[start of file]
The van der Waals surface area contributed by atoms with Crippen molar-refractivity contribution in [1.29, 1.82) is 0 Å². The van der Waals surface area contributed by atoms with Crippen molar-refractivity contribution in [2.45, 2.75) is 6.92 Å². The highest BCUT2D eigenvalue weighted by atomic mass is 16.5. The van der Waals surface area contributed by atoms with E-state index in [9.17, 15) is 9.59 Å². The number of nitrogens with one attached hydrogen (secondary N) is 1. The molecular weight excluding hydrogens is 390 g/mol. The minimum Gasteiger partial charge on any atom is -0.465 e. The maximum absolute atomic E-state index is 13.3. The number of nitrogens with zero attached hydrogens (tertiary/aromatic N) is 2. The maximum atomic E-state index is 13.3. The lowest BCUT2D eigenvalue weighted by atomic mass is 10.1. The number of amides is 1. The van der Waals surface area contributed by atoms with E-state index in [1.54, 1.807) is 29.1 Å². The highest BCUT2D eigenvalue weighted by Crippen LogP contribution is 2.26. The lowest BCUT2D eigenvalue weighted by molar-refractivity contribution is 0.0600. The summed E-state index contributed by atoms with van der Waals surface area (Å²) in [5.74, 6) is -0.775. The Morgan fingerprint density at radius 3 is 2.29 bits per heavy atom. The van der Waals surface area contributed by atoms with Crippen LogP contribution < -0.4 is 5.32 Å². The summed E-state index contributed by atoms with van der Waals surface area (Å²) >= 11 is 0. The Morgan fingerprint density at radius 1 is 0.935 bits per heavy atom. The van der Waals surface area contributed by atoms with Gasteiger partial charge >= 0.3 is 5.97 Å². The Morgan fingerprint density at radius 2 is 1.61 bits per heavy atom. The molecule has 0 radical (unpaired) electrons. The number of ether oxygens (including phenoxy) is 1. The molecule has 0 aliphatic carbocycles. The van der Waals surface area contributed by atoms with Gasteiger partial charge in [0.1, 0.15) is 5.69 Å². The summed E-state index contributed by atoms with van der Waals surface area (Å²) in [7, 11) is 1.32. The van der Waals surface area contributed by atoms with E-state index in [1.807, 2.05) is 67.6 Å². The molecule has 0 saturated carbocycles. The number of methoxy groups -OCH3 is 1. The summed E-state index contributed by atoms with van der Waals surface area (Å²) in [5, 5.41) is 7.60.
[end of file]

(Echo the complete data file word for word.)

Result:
The van der Waals surface area contributed by atoms with Crippen molar-refractivity contribution in [1.29, 1.82) is 0 Å². The van der Waals surface area contributed by atoms with Crippen molar-refractivity contribution in [2.45, 2.75) is 6.92 Å². The highest BCUT2D eigenvalue weighted by atomic mass is 16.5. The van der Waals surface area contributed by atoms with E-state index in [9.17, 15) is 9.59 Å². The number of nitrogens with one attached hydrogen (secondary N) is 1. The molecular weight excluding hydrogens is 390 g/mol. The minimum Gasteiger partial charge on any atom is -0.465 e. The maximum absolute atomic E-state index is 13.3. The number of nitrogens with zero attached hydrogens (tertiary/aromatic N) is 2. The maximum atomic E-state index is 13.3. The lowest BCUT2D eigenvalue weighted by atomic mass is 10.1. The number of amides is 1. The van der Waals surface area contributed by atoms with E-state index in [1.54, 1.807) is 29.1 Å². The highest BCUT2D eigenvalue weighted by Crippen LogP contribution is 2.26. The lowest BCUT2D eigenvalue weighted by molar-refractivity contribution is 0.0600. The summed E-state index contributed by atoms with van der Waals surface area (Å²) in [5.74, 6) is -0.775. The Morgan fingerprint density at radius 3 is 2.29 bits per heavy atom. The van der Waals surface area contributed by atoms with Crippen LogP contribution < -0.4 is 5.32 Å². The summed E-state index contributed by atoms with van der Waals surface area (Å²) >= 11 is 0. The Morgan fingerprint density at radius 1 is 0.935 bits per heavy atom. The van der Waals surface area contributed by atoms with Gasteiger partial charge >= 0.3 is 5.97 Å². The Morgan fingerprint density at radius 2 is 1.61 bits per heavy atom. The molecule has 0 radical (unpaired) electrons. The number of ether oxygens (including phenoxy) is 1. The molecule has 0 aliphatic carbocycles. The van der Waals surface area contributed by atoms with Gasteiger partial charge in [0.1, 0.15) is 5.69 Å². The summed E-state index contributed by atoms with van der Waals surface area (Å²) in [7, 11) is 1.32. The van der Waals surface area contributed by atoms with E-state index in [1.807, 2.05) is 67.6 Å². The molecule has 0 saturated carbocycles. The number of methoxy groups -OCH3 is 1. The summed E-state index contributed by atoms with van der Waals surface area (Å²) in [5, 5.41) is 7.60.